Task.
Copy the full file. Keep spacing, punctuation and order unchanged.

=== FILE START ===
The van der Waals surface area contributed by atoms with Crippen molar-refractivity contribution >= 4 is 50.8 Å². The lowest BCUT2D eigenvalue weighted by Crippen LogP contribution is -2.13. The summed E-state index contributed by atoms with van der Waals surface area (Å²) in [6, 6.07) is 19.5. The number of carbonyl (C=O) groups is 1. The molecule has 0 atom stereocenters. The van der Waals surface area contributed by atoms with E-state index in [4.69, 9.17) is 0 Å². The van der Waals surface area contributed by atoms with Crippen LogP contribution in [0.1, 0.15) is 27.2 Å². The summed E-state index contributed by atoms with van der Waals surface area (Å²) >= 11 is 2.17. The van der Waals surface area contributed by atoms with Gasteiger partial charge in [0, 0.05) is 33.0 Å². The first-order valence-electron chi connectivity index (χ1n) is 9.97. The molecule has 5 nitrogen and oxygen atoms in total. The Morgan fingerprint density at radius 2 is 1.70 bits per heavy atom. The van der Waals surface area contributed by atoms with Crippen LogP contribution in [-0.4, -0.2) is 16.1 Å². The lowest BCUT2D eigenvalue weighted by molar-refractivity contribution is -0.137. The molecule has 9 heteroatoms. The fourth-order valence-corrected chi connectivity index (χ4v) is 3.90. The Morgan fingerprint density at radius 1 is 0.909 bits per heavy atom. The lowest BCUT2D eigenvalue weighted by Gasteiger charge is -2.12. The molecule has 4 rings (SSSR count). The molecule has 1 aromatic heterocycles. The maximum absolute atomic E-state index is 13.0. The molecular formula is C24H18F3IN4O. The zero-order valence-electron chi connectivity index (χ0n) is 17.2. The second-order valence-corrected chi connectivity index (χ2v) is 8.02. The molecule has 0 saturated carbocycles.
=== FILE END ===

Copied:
The van der Waals surface area contributed by atoms with Crippen molar-refractivity contribution >= 4 is 50.8 Å². The lowest BCUT2D eigenvalue weighted by Crippen LogP contribution is -2.13. The summed E-state index contributed by atoms with van der Waals surface area (Å²) in [6, 6.07) is 19.5. The number of carbonyl (C=O) groups is 1. The molecule has 0 atom stereocenters. The van der Waals surface area contributed by atoms with E-state index in [4.69, 9.17) is 0 Å². The van der Waals surface area contributed by atoms with Crippen LogP contribution in [0.1, 0.15) is 27.2 Å². The summed E-state index contributed by atoms with van der Waals surface area (Å²) >= 11 is 2.17. The van der Waals surface area contributed by atoms with Gasteiger partial charge in [0, 0.05) is 33.0 Å². The first-order valence-electron chi connectivity index (χ1n) is 9.97. The molecule has 5 nitrogen and oxygen atoms in total. The Morgan fingerprint density at radius 2 is 1.70 bits per heavy atom. The van der Waals surface area contributed by atoms with Crippen LogP contribution in [-0.4, -0.2) is 16.1 Å². The lowest BCUT2D eigenvalue weighted by molar-refractivity contribution is -0.137. The molecule has 9 heteroatoms. The fourth-order valence-corrected chi connectivity index (χ4v) is 3.90. The Morgan fingerprint density at radius 1 is 0.909 bits per heavy atom. The lowest BCUT2D eigenvalue weighted by Gasteiger charge is -2.12. The molecule has 4 rings (SSSR count). The molecule has 1 aromatic heterocycles. The maximum absolute atomic E-state index is 13.0. The molecular formula is C24H18F3IN4O. The zero-order valence-electron chi connectivity index (χ0n) is 17.2. The second-order valence-corrected chi connectivity index (χ2v) is 8.02. The molecule has 0 saturated carbocycles.